posted on Nov, 3 2012 @ 06:15 AM
Many of you reading this probably already use some cloud service; Steam for keeping game saves between computers or Google Docs/Drive for storing
documents online, arguably any service that stores data on its servers and is accessible from any internet-connected device counts as cloud computing.
Even ATS with is media storage setup falls under this criteria in that the data lives on their servers, but you access and use it.
Keeping that in mind I highly suggest you now go read this
regarding how the US government has been dealing with user data in the Megaupload case.
Ok now that you are done with reading that its time to become worried, very very worried. Going on the premise that the government is suggesting your
data is no longer yours once you upload it, it becomes a sort of jointly owned piece of property which is owned by the service provider as well as the
server owners (usually two different entities) and if seized by the government in a blanket-style raid is up for grabs unlike conventional search and
seizure which outlines specific things that can be looked at and taken as evidence.
So much of our data now lives in the "cloud" that its not even funny, your pictures on Flickr, Facebook data, ANY web-based email such as Gmail or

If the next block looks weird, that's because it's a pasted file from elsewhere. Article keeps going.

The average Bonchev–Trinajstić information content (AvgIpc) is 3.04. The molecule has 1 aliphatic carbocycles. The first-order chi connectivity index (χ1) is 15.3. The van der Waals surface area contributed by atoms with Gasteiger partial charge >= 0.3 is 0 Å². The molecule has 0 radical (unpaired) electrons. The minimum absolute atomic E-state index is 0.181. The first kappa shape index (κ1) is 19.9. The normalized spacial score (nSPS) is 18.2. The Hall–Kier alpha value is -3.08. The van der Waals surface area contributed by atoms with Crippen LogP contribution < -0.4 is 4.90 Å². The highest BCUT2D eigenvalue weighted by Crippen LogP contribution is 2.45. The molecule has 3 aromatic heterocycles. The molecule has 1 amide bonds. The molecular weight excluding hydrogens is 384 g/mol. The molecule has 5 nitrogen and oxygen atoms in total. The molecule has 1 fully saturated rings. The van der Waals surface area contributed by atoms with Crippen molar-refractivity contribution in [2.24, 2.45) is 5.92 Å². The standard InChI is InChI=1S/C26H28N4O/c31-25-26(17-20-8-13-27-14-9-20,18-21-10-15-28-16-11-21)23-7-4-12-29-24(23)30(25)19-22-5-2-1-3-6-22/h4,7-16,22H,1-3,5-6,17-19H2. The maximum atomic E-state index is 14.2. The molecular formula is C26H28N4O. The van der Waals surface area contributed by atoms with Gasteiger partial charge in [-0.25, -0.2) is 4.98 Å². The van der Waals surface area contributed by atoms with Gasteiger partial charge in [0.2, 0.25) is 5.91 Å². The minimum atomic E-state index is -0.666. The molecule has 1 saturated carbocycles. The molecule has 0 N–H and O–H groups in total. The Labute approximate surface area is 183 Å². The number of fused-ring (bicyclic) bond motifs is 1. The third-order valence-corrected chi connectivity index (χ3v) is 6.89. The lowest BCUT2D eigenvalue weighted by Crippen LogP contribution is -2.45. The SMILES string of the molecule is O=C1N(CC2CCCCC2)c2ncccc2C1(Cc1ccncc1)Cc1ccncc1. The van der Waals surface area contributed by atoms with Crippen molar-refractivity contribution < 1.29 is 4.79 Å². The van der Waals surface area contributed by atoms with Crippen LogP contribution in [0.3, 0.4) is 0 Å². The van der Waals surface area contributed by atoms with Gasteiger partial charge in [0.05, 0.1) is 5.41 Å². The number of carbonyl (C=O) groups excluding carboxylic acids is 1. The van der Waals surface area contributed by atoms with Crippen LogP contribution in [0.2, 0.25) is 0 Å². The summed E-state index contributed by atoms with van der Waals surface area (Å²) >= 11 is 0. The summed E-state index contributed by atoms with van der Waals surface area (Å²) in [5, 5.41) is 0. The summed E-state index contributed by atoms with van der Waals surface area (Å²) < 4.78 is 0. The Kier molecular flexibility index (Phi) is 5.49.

Hotmail, pretty much all you do online in one way or another creates a repository of data which lives on servers leased from one company and managed
by another. Imagine for a second your email provider is hit with a seizure like the one mentioned and you lose access to your email completely; could
you continue doing day to day tasks? Would you be impacted come tax-time when your information is not accessible? From personal experience I cannot
access my bank's online portal without checking my email because I use a 2-factor authentication setup which emails me a temporary code to use in
addition to my password. Even as an IT person I would be out in the cold without access to my email, not to speak of my Evernote account which
contains a lot of very important data.
With all of the scary part out of the way how many of you have alternate data stores that you physically control which would not be impacted by a
situation like the Megaupload case? In light of this I know I have begun migrating my data to systems which I personally control and I would highly
suggest the same for the membership of ATS lest they wind up out in the cold (and probably sleepless depending on the data lost) when uncle sam yanks
some servers out of a rack to hold them hostage in some evidence locker.